Closure Still Proving Difficult

 The Journal of Employee Assistance had the opportunity to interview Grace (Weihong) Ding, a CEAP with China Linzi EAP in Shanghai, China, for a follow-up article about Malaysia Airlines Flight 370, which disappeared March 8, 2014 while flying from Kuala Lumpur, Malaysia, to Beijing, China. Grace was among the professional counselors involved in consoling and assisting the families of the 12-man crew and 227 passengers of that ill-fated flight. An exclusive EAPA interview with Grace and Paul Yin, another CEAP in China, appeared in one of the online EAP NewsBriefs last year.
JEA: It has been more than a year since the mysterious disappearance of Malaysia Airlines Flight 370. Are there still any types of counseling or other assistance going on currently?

 Grace Ding, CEAP, Shanghai, China (with additional contributions noted from next of kin and We opened our hotline to the next of kin of the passengers. Occasionally we still receive calls, sometimes as late as midnight when a caller feels helpless and emotional. Incidents like this tend to especially occur when something happens to “stir this person up” that was reported by the media, such as a declaration that the passengers are perceived to be passed away and compensation procedure is ready to start, and so on.
JEA: More than a year since Flight 370, it seems clear that these families’ loved ones aren’t coming back, but there is still a difference between disappearance and death – in which death offers finality, while disappearance brings limbo. How have you been able to help people cope with their lack of closure?
Grace: There is still a long way to go before closure finally occurs. Next of kin are still hoping that their loved ones will return. Therefore, the Malaysian government’s declaration of the missing flight as an accident triggers anger and still more grief and further mistrust. Fortunately, family members are very helpful to each other.

 Next of Kin and “Asiaweek”
This unprecedented tragedy brought together 134 families from 20 different provinces. They feel that only the next of kin are in their shoes. They are originally from different social classes with different circles, but they can truly understand each other. The passengers are from very different backgrounds, a group of well-established artists, more than 10 farm labors who were returning home, more than 20 elderly people, some tourists and still others on company business. It is this fate that binds them together.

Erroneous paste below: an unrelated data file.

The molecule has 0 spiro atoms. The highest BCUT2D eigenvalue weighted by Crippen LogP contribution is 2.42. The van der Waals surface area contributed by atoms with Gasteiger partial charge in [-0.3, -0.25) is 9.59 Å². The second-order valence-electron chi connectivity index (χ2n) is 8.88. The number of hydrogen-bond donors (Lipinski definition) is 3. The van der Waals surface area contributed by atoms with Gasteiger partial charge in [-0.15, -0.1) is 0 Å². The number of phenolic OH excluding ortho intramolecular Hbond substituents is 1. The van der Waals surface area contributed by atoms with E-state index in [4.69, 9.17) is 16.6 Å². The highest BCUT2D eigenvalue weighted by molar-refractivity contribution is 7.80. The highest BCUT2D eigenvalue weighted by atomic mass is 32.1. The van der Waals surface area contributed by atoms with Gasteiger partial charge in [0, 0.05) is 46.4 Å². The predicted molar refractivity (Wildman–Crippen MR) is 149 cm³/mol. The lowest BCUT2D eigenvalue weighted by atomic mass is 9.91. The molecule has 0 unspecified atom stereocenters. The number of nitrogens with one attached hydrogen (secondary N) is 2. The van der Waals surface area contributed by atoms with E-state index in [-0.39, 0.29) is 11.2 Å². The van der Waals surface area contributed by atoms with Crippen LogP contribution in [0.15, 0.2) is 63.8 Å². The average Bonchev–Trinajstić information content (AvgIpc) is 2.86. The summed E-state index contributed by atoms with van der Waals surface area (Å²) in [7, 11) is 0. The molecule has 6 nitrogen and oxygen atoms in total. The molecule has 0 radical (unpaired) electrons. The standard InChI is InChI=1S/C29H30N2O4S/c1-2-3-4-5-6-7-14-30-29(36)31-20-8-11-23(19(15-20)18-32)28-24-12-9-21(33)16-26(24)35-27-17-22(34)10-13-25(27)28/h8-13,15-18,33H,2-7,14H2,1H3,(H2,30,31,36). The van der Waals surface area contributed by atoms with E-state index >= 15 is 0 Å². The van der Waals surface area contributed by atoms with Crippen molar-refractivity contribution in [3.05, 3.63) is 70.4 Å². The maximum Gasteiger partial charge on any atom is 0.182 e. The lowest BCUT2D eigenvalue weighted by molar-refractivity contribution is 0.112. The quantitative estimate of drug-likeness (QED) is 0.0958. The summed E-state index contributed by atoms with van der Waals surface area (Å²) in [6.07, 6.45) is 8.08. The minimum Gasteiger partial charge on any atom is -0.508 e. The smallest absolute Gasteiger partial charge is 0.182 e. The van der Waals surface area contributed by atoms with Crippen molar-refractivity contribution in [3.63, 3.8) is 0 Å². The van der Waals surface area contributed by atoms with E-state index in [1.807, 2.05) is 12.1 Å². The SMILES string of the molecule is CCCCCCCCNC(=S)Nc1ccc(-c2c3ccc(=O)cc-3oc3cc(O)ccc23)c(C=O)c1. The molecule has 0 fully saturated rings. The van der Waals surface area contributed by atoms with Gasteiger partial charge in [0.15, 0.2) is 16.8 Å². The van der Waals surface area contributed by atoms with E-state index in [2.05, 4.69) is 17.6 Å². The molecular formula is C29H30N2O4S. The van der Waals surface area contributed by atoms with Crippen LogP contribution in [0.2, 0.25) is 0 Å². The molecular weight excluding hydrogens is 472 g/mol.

They often meet with each other – in a way they are bound together not by the pain and suffer they experienced together, not by the understanding of each other, not even by the unknown compensation, but by the faith that their loved ones are still alive.

For outsiders this faith is illusory and in vain. But as one old man said, “The whole thing is not transparent. We need definite and clear evidence [for closure], either from the airline or the government.” Five of his family members were on board MH370.

They analyze different scenarios and political situations, and many believe that MH370 is a conspiracy. “My son is still alive” one man told a reporter. “The truth is there, they are not alive because I think so, and not dead because you told me. The key is evidence. I will face it rationally and I need to know who is hiding the truth.”

The next of kin still go to the “cage” as if for self-punishment, or pious worship. The center where they meet is located away from downtown, if you travel from Beijing South Railway station, a station that connects most high-speed trains from Beijing to other cities, passengers need to transfer four times by subway and then walk another 20 minutes – for about 3 hours total.
The center is the place they meet, every Monday, Wednesday and Friday. Friday is the day most people will travel – especially people from other cities. When there is a major announcement, hundreds of people will gather like a big family, most of them elderly. They hardly chat about daily life, they mainly talk about the different guesses [as to what happened], and the most common topic is their children, how outstanding and how good they used to be.

They withdraw from other forms of social life. They have only the people that suffer from the same pain. One old man is a retired worker and another is high-ranking government official, some own  real estate in Beijing and one couple stays in a cheap rented place outside Beijing.

As time passes, the friendships deepen and stories of helping each other are abundant. One person with a car drives the disabled to the center, while a farmer who has never had a smartphone, found someone who not only gave her one, but spent the afternoon showing her how to use it.

“Only by being together with them am I able to smile,” one woman commented. “I never smile with other people now.”

JEA: What are the cultural differences and issues in this type of [critical incident response] work in Asia, as opposed to in Western countries?
Grace: You can tell from these responses that reactions to trauma are similar, but people’s beliefs can be quite different. “Dead or alive, show me the body” is a belief deeply rooted in the Chinese mind. It is hard to convince our people of a conclusion [that the passengers are deceased] without firm evidence. People here are more group oriented – they act in groups, and they express themselves as a group.

Also, religion is a powerful way to comfort people when such tragedy occurs, I think this is true across different cultures. When there is no answer, people resort to religion for answers.

Finally, I wish to add that my main purpose in responding to these questions is to provide more understanding [to readers] about this group of people.

Asiaweek (n.d.) Retrieved from: asiaweek/

Malaysia Airlines. (n.d.) Malaysia airlines flight 370. Retrieved from: